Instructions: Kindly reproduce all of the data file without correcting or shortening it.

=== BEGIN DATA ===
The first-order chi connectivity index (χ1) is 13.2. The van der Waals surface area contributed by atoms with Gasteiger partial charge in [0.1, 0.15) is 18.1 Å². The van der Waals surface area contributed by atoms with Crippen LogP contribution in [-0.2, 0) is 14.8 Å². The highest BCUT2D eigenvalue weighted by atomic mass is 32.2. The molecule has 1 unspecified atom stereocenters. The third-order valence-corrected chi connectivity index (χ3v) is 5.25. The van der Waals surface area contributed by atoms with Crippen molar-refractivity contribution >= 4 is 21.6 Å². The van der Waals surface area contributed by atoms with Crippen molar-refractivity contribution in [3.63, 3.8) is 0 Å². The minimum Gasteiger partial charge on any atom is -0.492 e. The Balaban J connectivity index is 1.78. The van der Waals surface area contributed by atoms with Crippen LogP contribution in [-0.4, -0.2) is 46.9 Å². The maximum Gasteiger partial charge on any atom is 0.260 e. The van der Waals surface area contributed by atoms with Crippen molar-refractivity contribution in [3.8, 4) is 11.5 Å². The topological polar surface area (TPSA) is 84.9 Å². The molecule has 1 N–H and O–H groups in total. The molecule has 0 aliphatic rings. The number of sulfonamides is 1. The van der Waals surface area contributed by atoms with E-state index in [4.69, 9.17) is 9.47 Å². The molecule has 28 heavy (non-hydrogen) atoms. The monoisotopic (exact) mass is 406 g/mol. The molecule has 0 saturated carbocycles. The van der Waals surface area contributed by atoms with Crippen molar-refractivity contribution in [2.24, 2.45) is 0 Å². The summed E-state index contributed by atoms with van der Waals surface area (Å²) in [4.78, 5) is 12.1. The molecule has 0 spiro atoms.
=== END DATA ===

The first-order chi connectivity index (χ1) is 13.2. The van der Waals surface area contributed by atoms with Gasteiger partial charge in [0.1, 0.15) is 18.1 Å². The van der Waals surface area contributed by atoms with Crippen LogP contribution in [-0.2, 0) is 14.8 Å². The highest BCUT2D eigenvalue weighted by atomic mass is 32.2. The molecule has 1 unspecified atom stereocenters. The third-order valence-corrected chi connectivity index (χ3v) is 5.25. The van der Waals surface area contributed by atoms with Crippen molar-refractivity contribution >= 4 is 21.6 Å². The van der Waals surface area contributed by atoms with Crippen molar-refractivity contribution in [3.63, 3.8) is 0 Å². The minimum Gasteiger partial charge on any atom is -0.492 e. The Balaban J connectivity index is 1.78. The van der Waals surface area contributed by atoms with Crippen LogP contribution in [-0.4, -0.2) is 46.9 Å². The maximum Gasteiger partial charge on any atom is 0.260 e. The van der Waals surface area contributed by atoms with Crippen molar-refractivity contribution in [3.8, 4) is 11.5 Å². The topological polar surface area (TPSA) is 84.9 Å². The molecule has 1 N–H and O–H groups in total. The molecule has 0 aliphatic rings. The number of sulfonamides is 1. The van der Waals surface area contributed by atoms with E-state index in [4.69, 9.17) is 9.47 Å². The molecule has 28 heavy (non-hydrogen) atoms. The monoisotopic (exact) mass is 406 g/mol. The molecule has 0 saturated carbocycles. The van der Waals surface area contributed by atoms with Crippen molar-refractivity contribution in [2.24, 2.45) is 0 Å². The summed E-state index contributed by atoms with van der Waals surface area (Å²) in [4.78, 5) is 12.1. The molecule has 0 spiro atoms.